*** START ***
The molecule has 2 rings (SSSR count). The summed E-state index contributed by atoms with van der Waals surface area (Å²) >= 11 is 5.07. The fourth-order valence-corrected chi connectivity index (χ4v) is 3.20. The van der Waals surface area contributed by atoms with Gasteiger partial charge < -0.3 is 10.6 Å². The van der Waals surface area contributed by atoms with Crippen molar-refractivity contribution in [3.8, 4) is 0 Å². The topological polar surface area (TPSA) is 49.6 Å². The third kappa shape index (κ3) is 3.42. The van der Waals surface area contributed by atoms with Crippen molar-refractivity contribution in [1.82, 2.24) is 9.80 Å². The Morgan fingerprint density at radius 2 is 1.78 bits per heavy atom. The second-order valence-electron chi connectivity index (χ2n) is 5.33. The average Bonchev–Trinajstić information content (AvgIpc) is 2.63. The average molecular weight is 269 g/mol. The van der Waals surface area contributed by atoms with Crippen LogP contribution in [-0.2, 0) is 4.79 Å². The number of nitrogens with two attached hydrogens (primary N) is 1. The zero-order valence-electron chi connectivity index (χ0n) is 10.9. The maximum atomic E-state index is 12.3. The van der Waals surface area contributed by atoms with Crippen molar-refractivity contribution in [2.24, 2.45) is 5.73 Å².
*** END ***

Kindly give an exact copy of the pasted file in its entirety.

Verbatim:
The molecule has 2 rings (SSSR count). The summed E-state index contributed by atoms with van der Waals surface area (Å²) >= 11 is 5.07. The fourth-order valence-corrected chi connectivity index (χ4v) is 3.20. The van der Waals surface area contributed by atoms with Gasteiger partial charge < -0.3 is 10.6 Å². The van der Waals surface area contributed by atoms with Crippen molar-refractivity contribution in [3.8, 4) is 0 Å². The topological polar surface area (TPSA) is 49.6 Å². The third kappa shape index (κ3) is 3.42. The van der Waals surface area contributed by atoms with Crippen molar-refractivity contribution in [1.82, 2.24) is 9.80 Å². The Morgan fingerprint density at radius 2 is 1.78 bits per heavy atom. The second-order valence-electron chi connectivity index (χ2n) is 5.33. The average Bonchev–Trinajstić information content (AvgIpc) is 2.63. The average molecular weight is 269 g/mol. The van der Waals surface area contributed by atoms with Crippen LogP contribution in [-0.2, 0) is 4.79 Å². The number of nitrogens with two attached hydrogens (primary N) is 1. The zero-order valence-electron chi connectivity index (χ0n) is 10.9. The maximum atomic E-state index is 12.3. The van der Waals surface area contributed by atoms with Crippen molar-refractivity contribution in [2.24, 2.45) is 5.73 Å².